|Photo: (C) R. Massaro St. Peter Church North Ridgeville, Ohio|
In the life of St. Therese, we learn about the ways in which she overcame herself by practicing virtue. She did this in a very ordinary way by accepting life as it was presented to her each day. As she matured in the spiritual life, her sister, Celine, noticed her virtue and said to her "Oh, when I think of how much I have to acquire." Therese responded, "Rather, how much you have to lose." Therese's few words of wisdom gets right to the heart of the call in Carmel and to all Christians who are seeking perfection: one must be detached from sin and from worldly pleasures and from one's own will, and from one's own desires... We could go on an on identifying and describing detachment.
Therese's deep detachment was a gradual process and the fruition of her cooperation with God's grace to give herself totally to God's merciful love. This desire of detachment so inflamed her that in her written prayer "Act of Oblation to the Merciful Love of God," she writes:
In the evening of life, I shall appear before You with empty hands, for I do not ask You, Lord, to count my works...
What an amazing, bold, and spiritually detached statement from this little Doctor! By this statement we can read between the lines, if you will, and see that her motives must have been totally purified by the Holy Spirit, for she did not do works to be justified before God. She continues in her prayer:
All our justice is stained in Your eyes. I wish, then, to be clothed in Your own Justice and to receive from Your love the eternal possession of Yourself. I want no other Throne, no other Crown but You, my Beloved!
St. Therese is a true daughter of the Church, a true daughter of Carmel. She took to heart and let blossom the spiritual direction of her Father in Carmel, St. John of the Cross, who's teaching on detachment is a light and guide to those who wish to ascend the holy mountain and reach spiritual perfection. St. John of the Cross uses the symbolism of a bird to explain detachment:
A bird caught in a birdlime has a twofold task: It must free itself and cleanse itself. And by satisfying their appetites, people suffer in a twofold way: They must detach themselves and, after being detached, clean themselves of what has clung to them.
The Sayings of Light and Love #22
Sometimes, I think we forget the second part of detachment, the purifying of the effects of our attachments. We must let the Holy Spirit purify and cleanse us from our attachments and the effects. St. John of the Cross is simply describing Purgatory. Those seeking spiritual perfection have a desire to be purified beginning in this life.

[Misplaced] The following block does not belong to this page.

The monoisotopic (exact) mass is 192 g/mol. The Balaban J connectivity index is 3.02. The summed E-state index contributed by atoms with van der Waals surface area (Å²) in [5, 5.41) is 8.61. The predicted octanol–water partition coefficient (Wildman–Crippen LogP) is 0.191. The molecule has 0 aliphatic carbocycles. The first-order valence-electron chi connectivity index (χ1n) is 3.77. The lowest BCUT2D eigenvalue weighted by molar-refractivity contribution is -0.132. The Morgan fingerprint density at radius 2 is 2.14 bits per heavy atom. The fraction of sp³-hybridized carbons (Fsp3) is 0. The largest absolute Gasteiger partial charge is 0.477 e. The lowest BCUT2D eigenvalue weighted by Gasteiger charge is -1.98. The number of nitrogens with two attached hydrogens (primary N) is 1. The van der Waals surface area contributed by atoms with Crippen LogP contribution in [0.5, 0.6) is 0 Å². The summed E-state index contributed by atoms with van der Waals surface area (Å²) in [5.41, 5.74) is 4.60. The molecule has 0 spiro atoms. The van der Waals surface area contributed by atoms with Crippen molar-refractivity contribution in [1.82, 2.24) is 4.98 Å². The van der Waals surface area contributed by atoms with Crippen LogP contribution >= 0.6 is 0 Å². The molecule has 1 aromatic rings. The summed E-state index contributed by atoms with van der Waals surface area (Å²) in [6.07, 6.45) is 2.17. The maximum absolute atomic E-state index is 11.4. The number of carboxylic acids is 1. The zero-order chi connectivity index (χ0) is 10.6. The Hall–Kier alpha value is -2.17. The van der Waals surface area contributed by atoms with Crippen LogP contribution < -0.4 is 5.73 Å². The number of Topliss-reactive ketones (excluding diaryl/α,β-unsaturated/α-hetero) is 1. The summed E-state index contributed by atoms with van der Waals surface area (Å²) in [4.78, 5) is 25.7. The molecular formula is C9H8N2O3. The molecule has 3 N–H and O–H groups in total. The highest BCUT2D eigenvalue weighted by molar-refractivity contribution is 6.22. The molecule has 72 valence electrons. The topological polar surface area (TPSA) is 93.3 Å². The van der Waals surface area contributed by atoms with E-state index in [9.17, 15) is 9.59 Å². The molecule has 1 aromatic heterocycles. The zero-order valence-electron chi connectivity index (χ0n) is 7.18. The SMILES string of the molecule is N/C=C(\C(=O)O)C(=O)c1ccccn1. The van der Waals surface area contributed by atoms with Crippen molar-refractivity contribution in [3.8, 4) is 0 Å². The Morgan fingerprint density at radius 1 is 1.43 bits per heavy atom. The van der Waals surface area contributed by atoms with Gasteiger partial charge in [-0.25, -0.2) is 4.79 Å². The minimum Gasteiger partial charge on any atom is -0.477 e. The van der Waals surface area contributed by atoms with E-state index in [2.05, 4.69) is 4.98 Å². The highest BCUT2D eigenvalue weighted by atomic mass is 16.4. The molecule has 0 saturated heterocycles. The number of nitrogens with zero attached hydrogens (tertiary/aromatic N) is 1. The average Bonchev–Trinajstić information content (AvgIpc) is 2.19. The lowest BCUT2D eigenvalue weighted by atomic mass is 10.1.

In this Year of Mercy, the Church offers a plenary indulgence to the faithful. One of the requirements to gain the indulgence is to be detached from sin, even venial sin. When we think of detachments, we usually think of something related to the senses. However, we must also consider what the Church requires, detachment from even venial sins. We must ask ourselves if we take pleasure in certain sins. For example, impatience. Perhaps we are attached to being impatient. If we are confessing the same sins over and over in confession, this may be a time to ask ourselves if we are seriously attached to a particular sin.
St. John of the Cross also teaches that we can become attached to the manner of our prayer. He teaches us that we must be open to the Holy Spirit who may wish to speak to us and give us self-knowledge, perhaps about our attachments. We cannot hear the Lord speaking if we never listen in prayer. Perhaps we are attached to talking in prayer and not giving the Lord an opportunity to speak to us.
In our technologically advanced society, we can certainly be attached to many things and devices. How many of us can disconnect from our computers and cell phones? It's not easy.
My prayer is for the Lord to raise up more spiritual ascetics in the church. We need prophets! We need prayerful witnesses. We need to spend time with our Lord in Eucharistic Adoration! We need to go out into the desert for a half-hour or an hour, with no phone or headphones and be totally present to the Lord-standing at attention before him proclaiming: Here I am Lord, I come to do your will!
A person who practices severe self-discipline and abstention.
|Photo: R. Massaro The Prophet Elijah|
Peace be with you!